These changes must inevitably give an entirely new aspect to our external as well as to our internal political state. To what extent will follow changes in the political relations of the different classes it is too early yet to surmise. But here also there is every assurance for the assertion that political life will recommence stronger than ever before.
As soon as the “Critique of Weapons” ceases, immediately the weapons of criticism are bound to take on a sharper edge. What forms critical effort will assume, against what it will direct its force, what circumstances will bring it to maturity, all of this lies in the lap of Time. In any case, Social Democracy, like any other party, will in that time need the full measure of its strength to assert itself and to protect the interests of the class of which it is made up. To preserve this strength through the vicissitudes which the future has in store is presently to be the most important problem of our internal politics.
We must hold intact the organizations and the party organs together with the trade unions; we must guard their members from imprudences as well as from defection. This goes without saying and there is no true comrade who will not act in this spirit.
No less necessary, however, is unity within the party, the absolute relinquishing of all petty individual grievances. We are a party committed to self-criticism, but in time of a great crisis criticism must become mute. Never has it been more difficult, never, in fact, less possible, to adopt and to maintain a position which would satisfy every Socialist without exception. Every war brings Social Democracy into the fatal dilemma between the necessity for defending our individual homes on the one hand and, on the other, for preserving international solidarity. The present war confronts us as well as the army staff with particular difficulties, for it is a war possessing many faces. It is not only a war against the Czar of Russia, but also against the democracies of France and England, whose Governments felt themselves forced out of fear of isolation and later subjection to stand by the Russian Czar.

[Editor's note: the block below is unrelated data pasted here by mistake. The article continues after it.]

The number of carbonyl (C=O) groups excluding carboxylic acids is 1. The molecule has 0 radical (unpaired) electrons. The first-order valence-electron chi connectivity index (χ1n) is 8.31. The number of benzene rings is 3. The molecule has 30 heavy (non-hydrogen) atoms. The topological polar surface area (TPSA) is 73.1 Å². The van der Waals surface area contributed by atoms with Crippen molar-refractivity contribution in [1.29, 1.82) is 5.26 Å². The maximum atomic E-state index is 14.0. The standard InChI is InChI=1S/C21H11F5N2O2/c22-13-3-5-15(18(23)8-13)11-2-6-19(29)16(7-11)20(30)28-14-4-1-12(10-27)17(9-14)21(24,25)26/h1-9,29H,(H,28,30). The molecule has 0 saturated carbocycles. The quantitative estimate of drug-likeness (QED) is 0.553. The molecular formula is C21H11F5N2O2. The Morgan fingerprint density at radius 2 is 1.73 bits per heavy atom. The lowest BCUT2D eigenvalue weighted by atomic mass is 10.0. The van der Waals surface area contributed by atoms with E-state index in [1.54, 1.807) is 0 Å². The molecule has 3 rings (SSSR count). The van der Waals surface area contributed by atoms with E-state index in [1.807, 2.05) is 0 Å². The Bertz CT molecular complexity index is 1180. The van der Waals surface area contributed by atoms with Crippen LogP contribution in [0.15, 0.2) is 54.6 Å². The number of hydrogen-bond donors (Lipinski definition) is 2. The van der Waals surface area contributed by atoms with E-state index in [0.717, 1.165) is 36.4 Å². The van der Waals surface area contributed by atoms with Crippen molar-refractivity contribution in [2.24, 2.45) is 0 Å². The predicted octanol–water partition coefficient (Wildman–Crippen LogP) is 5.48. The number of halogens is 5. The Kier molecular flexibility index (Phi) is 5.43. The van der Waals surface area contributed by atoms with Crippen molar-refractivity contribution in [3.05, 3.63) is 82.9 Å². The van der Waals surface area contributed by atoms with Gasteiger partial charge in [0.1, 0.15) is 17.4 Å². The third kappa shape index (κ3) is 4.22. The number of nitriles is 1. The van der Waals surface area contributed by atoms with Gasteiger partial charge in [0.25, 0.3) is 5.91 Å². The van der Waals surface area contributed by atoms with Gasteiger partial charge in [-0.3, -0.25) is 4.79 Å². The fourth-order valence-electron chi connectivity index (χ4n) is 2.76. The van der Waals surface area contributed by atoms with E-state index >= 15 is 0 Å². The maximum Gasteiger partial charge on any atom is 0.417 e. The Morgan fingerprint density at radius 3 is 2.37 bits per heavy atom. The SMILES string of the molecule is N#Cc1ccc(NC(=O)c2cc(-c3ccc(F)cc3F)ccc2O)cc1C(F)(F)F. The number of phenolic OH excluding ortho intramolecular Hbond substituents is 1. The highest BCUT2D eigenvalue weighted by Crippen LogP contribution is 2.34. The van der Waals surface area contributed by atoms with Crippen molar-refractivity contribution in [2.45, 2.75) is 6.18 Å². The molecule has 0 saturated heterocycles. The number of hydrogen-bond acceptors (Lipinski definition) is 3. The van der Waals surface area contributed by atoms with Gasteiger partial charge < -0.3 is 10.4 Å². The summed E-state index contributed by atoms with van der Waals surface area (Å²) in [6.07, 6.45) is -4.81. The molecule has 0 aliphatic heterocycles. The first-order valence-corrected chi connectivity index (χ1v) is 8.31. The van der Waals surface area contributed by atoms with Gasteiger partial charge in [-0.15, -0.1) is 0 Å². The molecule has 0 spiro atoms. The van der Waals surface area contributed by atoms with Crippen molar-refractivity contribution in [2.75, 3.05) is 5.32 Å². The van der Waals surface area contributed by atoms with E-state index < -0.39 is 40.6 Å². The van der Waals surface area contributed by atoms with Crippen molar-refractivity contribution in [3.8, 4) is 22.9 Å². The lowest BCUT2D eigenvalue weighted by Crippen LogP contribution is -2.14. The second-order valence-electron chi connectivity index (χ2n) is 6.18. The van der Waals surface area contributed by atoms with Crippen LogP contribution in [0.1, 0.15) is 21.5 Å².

We can very easily understand how to many this or that decision by our party may seem a false step, but it would be still more false, still more disastrous, were we, through any difference of opinion, to allow an internal disagreement to arise. In time of war discipline is not for the army alone; for a party it, too, is the first requirement. Under its rule we must all stand together, more courageous, more firmly united than ever before. Not criticism but faith is now the essential condition of our success.
* * * * *
Manifesto Resenting German Mission of Herr Sudekum Issued by Socialist Party at Rome, Sept. 3.